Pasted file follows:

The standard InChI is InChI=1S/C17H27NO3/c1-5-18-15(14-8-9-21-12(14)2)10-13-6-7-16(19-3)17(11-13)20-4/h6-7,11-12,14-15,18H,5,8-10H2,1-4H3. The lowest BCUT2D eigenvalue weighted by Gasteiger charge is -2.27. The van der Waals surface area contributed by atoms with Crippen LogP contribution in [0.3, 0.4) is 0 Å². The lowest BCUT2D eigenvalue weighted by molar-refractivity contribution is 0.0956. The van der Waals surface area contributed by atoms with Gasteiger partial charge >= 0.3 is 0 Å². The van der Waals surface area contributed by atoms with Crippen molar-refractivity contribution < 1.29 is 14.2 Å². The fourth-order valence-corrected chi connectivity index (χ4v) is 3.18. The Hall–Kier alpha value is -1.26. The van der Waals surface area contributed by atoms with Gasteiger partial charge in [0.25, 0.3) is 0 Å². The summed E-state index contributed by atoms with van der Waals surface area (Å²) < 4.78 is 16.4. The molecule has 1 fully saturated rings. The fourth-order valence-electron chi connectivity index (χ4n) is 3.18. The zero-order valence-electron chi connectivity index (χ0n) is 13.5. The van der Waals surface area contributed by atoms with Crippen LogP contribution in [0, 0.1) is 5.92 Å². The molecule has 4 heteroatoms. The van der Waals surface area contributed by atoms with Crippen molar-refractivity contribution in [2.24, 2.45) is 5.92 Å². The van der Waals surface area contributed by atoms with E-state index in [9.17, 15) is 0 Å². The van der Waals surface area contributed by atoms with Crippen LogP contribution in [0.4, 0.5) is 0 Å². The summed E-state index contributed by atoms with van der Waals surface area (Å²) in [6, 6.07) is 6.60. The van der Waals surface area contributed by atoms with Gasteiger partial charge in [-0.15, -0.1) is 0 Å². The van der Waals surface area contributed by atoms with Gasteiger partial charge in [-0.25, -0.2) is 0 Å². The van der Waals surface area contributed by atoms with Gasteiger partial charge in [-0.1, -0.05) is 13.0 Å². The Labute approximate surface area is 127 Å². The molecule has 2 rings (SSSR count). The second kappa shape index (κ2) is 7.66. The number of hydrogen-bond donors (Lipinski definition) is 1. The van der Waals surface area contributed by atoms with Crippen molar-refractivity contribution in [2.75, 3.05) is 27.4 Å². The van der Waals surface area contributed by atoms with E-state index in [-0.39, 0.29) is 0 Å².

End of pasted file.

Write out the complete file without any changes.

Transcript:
The standard InChI is InChI=1S/C17H27NO3/c1-5-18-15(14-8-9-21-12(14)2)10-13-6-7-16(19-3)17(11-13)20-4/h6-7,11-12,14-15,18H,5,8-10H2,1-4H3. The lowest BCUT2D eigenvalue weighted by Gasteiger charge is -2.27. The van der Waals surface area contributed by atoms with Crippen LogP contribution in [0.3, 0.4) is 0 Å². The lowest BCUT2D eigenvalue weighted by molar-refractivity contribution is 0.0956. The van der Waals surface area contributed by atoms with Gasteiger partial charge >= 0.3 is 0 Å². The van der Waals surface area contributed by atoms with Crippen molar-refractivity contribution < 1.29 is 14.2 Å². The fourth-order valence-corrected chi connectivity index (χ4v) is 3.18. The Hall–Kier alpha value is -1.26. The van der Waals surface area contributed by atoms with Gasteiger partial charge in [0.25, 0.3) is 0 Å². The summed E-state index contributed by atoms with van der Waals surface area (Å²) < 4.78 is 16.4. The molecule has 1 fully saturated rings. The fourth-order valence-electron chi connectivity index (χ4n) is 3.18. The zero-order valence-electron chi connectivity index (χ0n) is 13.5. The van der Waals surface area contributed by atoms with Crippen LogP contribution in [0, 0.1) is 5.92 Å². The molecule has 4 heteroatoms. The van der Waals surface area contributed by atoms with Crippen molar-refractivity contribution in [2.24, 2.45) is 5.92 Å². The van der Waals surface area contributed by atoms with E-state index in [9.17, 15) is 0 Å². The van der Waals surface area contributed by atoms with Crippen LogP contribution in [0.4, 0.5) is 0 Å². The summed E-state index contributed by atoms with van der Waals surface area (Å²) in [6, 6.07) is 6.60. The van der Waals surface area contributed by atoms with Gasteiger partial charge in [-0.15, -0.1) is 0 Å². The van der Waals surface area contributed by atoms with Gasteiger partial charge in [-0.25, -0.2) is 0 Å². The van der Waals surface area contributed by atoms with Gasteiger partial charge in [-0.1, -0.05) is 13.0 Å². The Labute approximate surface area is 127 Å². The molecule has 2 rings (SSSR count). The second kappa shape index (κ2) is 7.66. The number of hydrogen-bond donors (Lipinski definition) is 1. The van der Waals surface area contributed by atoms with Crippen molar-refractivity contribution in [2.75, 3.05) is 27.4 Å². The van der Waals surface area contributed by atoms with E-state index in [-0.39, 0.29) is 0 Å².